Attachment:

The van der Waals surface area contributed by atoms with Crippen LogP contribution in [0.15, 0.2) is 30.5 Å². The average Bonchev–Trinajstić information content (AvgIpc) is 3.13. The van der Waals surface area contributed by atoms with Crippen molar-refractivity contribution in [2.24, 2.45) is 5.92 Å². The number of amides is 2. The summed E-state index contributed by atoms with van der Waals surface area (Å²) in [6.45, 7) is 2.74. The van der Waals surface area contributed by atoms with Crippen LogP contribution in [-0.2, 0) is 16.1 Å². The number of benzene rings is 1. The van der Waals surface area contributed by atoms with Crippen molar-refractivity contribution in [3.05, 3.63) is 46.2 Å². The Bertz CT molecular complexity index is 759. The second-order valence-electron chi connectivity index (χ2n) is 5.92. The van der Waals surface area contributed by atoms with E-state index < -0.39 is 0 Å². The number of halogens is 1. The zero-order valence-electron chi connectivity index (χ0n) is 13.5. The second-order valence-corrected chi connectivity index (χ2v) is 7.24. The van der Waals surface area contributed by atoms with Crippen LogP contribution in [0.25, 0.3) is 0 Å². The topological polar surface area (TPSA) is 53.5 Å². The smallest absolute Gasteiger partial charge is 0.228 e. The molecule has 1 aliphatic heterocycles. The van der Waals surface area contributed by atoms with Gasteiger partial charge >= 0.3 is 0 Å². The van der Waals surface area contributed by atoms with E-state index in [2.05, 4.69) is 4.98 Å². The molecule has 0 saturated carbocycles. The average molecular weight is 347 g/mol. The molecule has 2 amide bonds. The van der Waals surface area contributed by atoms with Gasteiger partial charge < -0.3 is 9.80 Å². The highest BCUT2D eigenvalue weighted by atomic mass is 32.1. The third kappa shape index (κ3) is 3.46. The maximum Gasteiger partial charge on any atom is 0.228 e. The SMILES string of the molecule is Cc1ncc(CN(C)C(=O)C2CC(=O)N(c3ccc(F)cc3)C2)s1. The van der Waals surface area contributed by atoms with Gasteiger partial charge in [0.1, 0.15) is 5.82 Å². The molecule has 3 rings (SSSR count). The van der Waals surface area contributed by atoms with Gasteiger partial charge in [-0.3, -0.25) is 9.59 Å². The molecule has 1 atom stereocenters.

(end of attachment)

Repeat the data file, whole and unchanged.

The van der Waals surface area contributed by atoms with Crippen LogP contribution in [0.15, 0.2) is 30.5 Å². The average Bonchev–Trinajstić information content (AvgIpc) is 3.13. The van der Waals surface area contributed by atoms with Crippen molar-refractivity contribution in [2.24, 2.45) is 5.92 Å². The number of amides is 2. The summed E-state index contributed by atoms with van der Waals surface area (Å²) in [6.45, 7) is 2.74. The van der Waals surface area contributed by atoms with Crippen LogP contribution in [-0.2, 0) is 16.1 Å². The number of benzene rings is 1. The van der Waals surface area contributed by atoms with Crippen molar-refractivity contribution in [3.05, 3.63) is 46.2 Å². The Bertz CT molecular complexity index is 759. The second-order valence-electron chi connectivity index (χ2n) is 5.92. The van der Waals surface area contributed by atoms with E-state index < -0.39 is 0 Å². The number of halogens is 1. The zero-order valence-electron chi connectivity index (χ0n) is 13.5. The second-order valence-corrected chi connectivity index (χ2v) is 7.24. The van der Waals surface area contributed by atoms with Crippen LogP contribution in [0.25, 0.3) is 0 Å². The topological polar surface area (TPSA) is 53.5 Å². The smallest absolute Gasteiger partial charge is 0.228 e. The molecule has 1 aliphatic heterocycles. The van der Waals surface area contributed by atoms with Gasteiger partial charge >= 0.3 is 0 Å². The van der Waals surface area contributed by atoms with E-state index in [2.05, 4.69) is 4.98 Å². The molecule has 0 saturated carbocycles. The average molecular weight is 347 g/mol. The molecule has 2 amide bonds. The van der Waals surface area contributed by atoms with Gasteiger partial charge < -0.3 is 9.80 Å². The highest BCUT2D eigenvalue weighted by atomic mass is 32.1. The third kappa shape index (κ3) is 3.46. The maximum Gasteiger partial charge on any atom is 0.228 e. The SMILES string of the molecule is Cc1ncc(CN(C)C(=O)C2CC(=O)N(c3ccc(F)cc3)C2)s1. The van der Waals surface area contributed by atoms with Gasteiger partial charge in [0.1, 0.15) is 5.82 Å². The molecule has 3 rings (SSSR count). The van der Waals surface area contributed by atoms with Gasteiger partial charge in [-0.3, -0.25) is 9.59 Å². The molecule has 1 atom stereocenters.